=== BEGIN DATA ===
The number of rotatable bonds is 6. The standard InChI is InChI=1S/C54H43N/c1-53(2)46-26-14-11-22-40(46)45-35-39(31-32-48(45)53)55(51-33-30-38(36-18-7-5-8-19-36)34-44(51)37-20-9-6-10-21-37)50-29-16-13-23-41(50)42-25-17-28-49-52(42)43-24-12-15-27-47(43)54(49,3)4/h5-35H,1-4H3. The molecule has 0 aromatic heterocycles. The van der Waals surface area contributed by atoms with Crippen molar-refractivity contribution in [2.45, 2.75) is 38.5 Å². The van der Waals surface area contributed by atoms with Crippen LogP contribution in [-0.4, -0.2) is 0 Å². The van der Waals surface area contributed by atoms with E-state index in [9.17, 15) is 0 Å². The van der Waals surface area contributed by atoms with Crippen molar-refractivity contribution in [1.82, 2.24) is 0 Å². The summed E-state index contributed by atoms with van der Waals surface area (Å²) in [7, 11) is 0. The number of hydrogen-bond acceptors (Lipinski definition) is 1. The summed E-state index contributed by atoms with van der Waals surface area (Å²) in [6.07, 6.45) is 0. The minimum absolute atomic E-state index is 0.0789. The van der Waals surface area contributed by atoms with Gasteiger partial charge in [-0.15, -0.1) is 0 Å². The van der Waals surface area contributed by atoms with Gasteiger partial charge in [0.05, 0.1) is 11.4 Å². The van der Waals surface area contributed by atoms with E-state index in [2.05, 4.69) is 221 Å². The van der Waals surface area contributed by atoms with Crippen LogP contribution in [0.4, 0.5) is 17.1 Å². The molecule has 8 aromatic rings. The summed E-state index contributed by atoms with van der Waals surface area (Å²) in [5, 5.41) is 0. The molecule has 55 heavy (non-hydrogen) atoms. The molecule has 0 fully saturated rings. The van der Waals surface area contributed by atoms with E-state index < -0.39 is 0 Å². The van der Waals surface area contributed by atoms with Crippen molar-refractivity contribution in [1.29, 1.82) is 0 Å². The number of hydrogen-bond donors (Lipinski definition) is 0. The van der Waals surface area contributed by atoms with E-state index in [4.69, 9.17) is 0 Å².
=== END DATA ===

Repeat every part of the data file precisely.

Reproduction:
The number of rotatable bonds is 6. The standard InChI is InChI=1S/C54H43N/c1-53(2)46-26-14-11-22-40(46)45-35-39(31-32-48(45)53)55(51-33-30-38(36-18-7-5-8-19-36)34-44(51)37-20-9-6-10-21-37)50-29-16-13-23-41(50)42-25-17-28-49-52(42)43-24-12-15-27-47(43)54(49,3)4/h5-35H,1-4H3. The molecule has 0 aromatic heterocycles. The van der Waals surface area contributed by atoms with Crippen molar-refractivity contribution in [2.45, 2.75) is 38.5 Å². The van der Waals surface area contributed by atoms with Crippen LogP contribution in [-0.4, -0.2) is 0 Å². The van der Waals surface area contributed by atoms with E-state index in [9.17, 15) is 0 Å². The van der Waals surface area contributed by atoms with Crippen molar-refractivity contribution in [1.82, 2.24) is 0 Å². The summed E-state index contributed by atoms with van der Waals surface area (Å²) in [7, 11) is 0. The number of hydrogen-bond acceptors (Lipinski definition) is 1. The summed E-state index contributed by atoms with van der Waals surface area (Å²) in [6.07, 6.45) is 0. The minimum absolute atomic E-state index is 0.0789. The van der Waals surface area contributed by atoms with Gasteiger partial charge in [-0.15, -0.1) is 0 Å². The van der Waals surface area contributed by atoms with Gasteiger partial charge in [0.05, 0.1) is 11.4 Å². The van der Waals surface area contributed by atoms with E-state index in [2.05, 4.69) is 221 Å². The van der Waals surface area contributed by atoms with Crippen LogP contribution in [0.4, 0.5) is 17.1 Å². The molecule has 8 aromatic rings. The summed E-state index contributed by atoms with van der Waals surface area (Å²) in [5, 5.41) is 0. The molecule has 55 heavy (non-hydrogen) atoms. The molecule has 0 fully saturated rings. The van der Waals surface area contributed by atoms with E-state index < -0.39 is 0 Å². The van der Waals surface area contributed by atoms with Crippen molar-refractivity contribution in [1.29, 1.82) is 0 Å². The number of hydrogen-bond donors (Lipinski definition) is 0. The van der Waals surface area contributed by atoms with E-state index in [4.69, 9.17) is 0 Å².